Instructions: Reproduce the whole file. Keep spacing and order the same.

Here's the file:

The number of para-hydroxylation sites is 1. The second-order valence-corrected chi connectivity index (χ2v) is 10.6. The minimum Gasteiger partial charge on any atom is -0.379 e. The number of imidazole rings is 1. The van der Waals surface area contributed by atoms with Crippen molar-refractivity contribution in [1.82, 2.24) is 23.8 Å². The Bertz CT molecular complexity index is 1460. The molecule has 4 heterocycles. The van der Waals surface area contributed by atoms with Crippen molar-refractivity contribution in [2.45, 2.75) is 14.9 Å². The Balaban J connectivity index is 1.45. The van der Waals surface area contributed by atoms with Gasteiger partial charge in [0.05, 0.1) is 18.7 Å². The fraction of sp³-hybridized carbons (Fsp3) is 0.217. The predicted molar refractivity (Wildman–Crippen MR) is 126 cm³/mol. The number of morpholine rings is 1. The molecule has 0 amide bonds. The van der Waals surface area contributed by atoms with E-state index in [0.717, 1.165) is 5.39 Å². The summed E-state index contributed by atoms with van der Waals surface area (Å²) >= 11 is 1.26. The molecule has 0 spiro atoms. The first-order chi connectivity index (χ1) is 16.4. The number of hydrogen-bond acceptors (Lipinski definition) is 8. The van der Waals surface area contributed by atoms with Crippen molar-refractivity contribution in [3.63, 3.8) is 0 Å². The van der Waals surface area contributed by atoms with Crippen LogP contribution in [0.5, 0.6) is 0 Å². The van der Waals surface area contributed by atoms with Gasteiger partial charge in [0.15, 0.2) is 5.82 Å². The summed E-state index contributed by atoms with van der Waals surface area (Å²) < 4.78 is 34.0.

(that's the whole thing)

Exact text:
The number of para-hydroxylation sites is 1. The second-order valence-corrected chi connectivity index (χ2v) is 10.6. The minimum Gasteiger partial charge on any atom is -0.379 e. The number of imidazole rings is 1. The van der Waals surface area contributed by atoms with Crippen molar-refractivity contribution in [1.82, 2.24) is 23.8 Å². The Bertz CT molecular complexity index is 1460. The molecule has 4 heterocycles. The van der Waals surface area contributed by atoms with Crippen molar-refractivity contribution in [2.45, 2.75) is 14.9 Å². The Balaban J connectivity index is 1.45. The van der Waals surface area contributed by atoms with Gasteiger partial charge in [0.05, 0.1) is 18.7 Å². The fraction of sp³-hybridized carbons (Fsp3) is 0.217. The predicted molar refractivity (Wildman–Crippen MR) is 126 cm³/mol. The number of morpholine rings is 1. The molecule has 0 amide bonds. The van der Waals surface area contributed by atoms with E-state index in [0.717, 1.165) is 5.39 Å². The summed E-state index contributed by atoms with van der Waals surface area (Å²) >= 11 is 1.26. The molecule has 0 spiro atoms. The first-order chi connectivity index (χ1) is 16.4. The number of hydrogen-bond acceptors (Lipinski definition) is 8. The van der Waals surface area contributed by atoms with Crippen molar-refractivity contribution in [3.63, 3.8) is 0 Å². The van der Waals surface area contributed by atoms with Crippen LogP contribution in [0.5, 0.6) is 0 Å². The van der Waals surface area contributed by atoms with Gasteiger partial charge in [0.15, 0.2) is 5.82 Å². The summed E-state index contributed by atoms with van der Waals surface area (Å²) < 4.78 is 34.0.